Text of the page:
An Introduction to Automated Testing

As a .NET developer having been dabbling in the Salesforce platform recently, I was quite (happily) surprised to find out that Salesforce forces you to write unit-tests for any custom code that you develop on its platform! You must have a code coverage of 75% or more to deploy any Apex code into production or package up any code for distribution on AppExchange – Salesforce’s community marketplace. While I suppose that developers can find ways to beat the system by writing meaningless tests that get them over the 75% mark, I’m glad that Unit Testing is at least “a thing” in this ecosystem and something that a developer on this platform gets introduced to, from early stages.

Unfortunately, this is not the case in many other platforms, even in my beloved .NET world. “Unit Testing” or more generally – automated testing is often “out of scope” for most tutorials and introductory courses on the platform and as such, it’s not a practice that is often introduced to new developers in the ecosystem. And unlike Salesforce which is a SAAS offering, since .NET runs pretty much everywhere from Raspberry Pis to enterprise grade servers and everything in between, there is nothing much that the framework can enforce in terms of having a set of automated tests or a certain percentage of code coverage, like the Salesforce folks do. Many smaller organizations do not have any codified standards that address unit-testing at a concrete level and as such, automated tests are pretty much non-existent in a lot of codebases. Then there are well-meaning developers who have learned at some level that automated testing provides a lot of value and try to introduce them into their workflow but soon find themselves in an uphill battle trying to put it into practice. They may hit resistance from the rest of the team and struggle with the lack of adoption. Or they may not know how to write good unit tests and instead of the practice making their lives easier, they find themselves fighting with their tests and eventually give up in frustration. Or they may struggling over picking the right framework. Or tools. Or how to integrate them into their existing CI/CD structures.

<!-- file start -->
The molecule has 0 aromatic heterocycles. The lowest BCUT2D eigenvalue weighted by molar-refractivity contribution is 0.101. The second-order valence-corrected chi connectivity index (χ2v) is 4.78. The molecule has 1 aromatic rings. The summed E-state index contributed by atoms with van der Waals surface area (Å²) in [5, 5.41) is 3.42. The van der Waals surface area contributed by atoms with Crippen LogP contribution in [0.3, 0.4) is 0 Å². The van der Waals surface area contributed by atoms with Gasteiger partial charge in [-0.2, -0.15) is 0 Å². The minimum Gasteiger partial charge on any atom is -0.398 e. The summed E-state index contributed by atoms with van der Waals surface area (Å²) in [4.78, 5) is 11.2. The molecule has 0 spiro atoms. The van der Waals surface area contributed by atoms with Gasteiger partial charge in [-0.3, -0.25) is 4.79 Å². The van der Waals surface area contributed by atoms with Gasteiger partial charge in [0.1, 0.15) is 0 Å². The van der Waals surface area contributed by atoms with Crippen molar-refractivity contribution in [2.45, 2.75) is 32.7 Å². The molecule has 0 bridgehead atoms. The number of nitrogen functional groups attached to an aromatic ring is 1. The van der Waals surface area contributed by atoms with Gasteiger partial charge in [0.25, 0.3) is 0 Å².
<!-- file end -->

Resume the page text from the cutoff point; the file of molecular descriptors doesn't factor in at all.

Let’s try to address some of these issues.

Over the course of these next few posts, I hope to provide a good jumpstart for automated testing, hopefully enabling you to adopt this good practice to your own development projects. As a .NET Developer, the tools and patterns that I’ll demonstrate may not match your tech stack exactly but hopefully, you can at least walk away with some general guidelines and patterns that you can adapt to your own specific scenario. But first, as this an introductory 101 level post, lets answer some of the basic questions surrounding the domain of automated testing.

What is Automated Testing?

I was struggling to come up with a succinct, elemental definition for this term. At the most basic level, Automated Testing is the practice of writing test code and/or setting up automation to exercise the functionality of the software.

However, the domain of Automated Testing goes far beyond this basic tenant.

Firstly, we must recognize that there are different types of automated tests – Unit Testing, Integration Testing, End-to-End Testing, Smoke Testing, Load Testing, Black Box Testing, White Box Testing, and many more.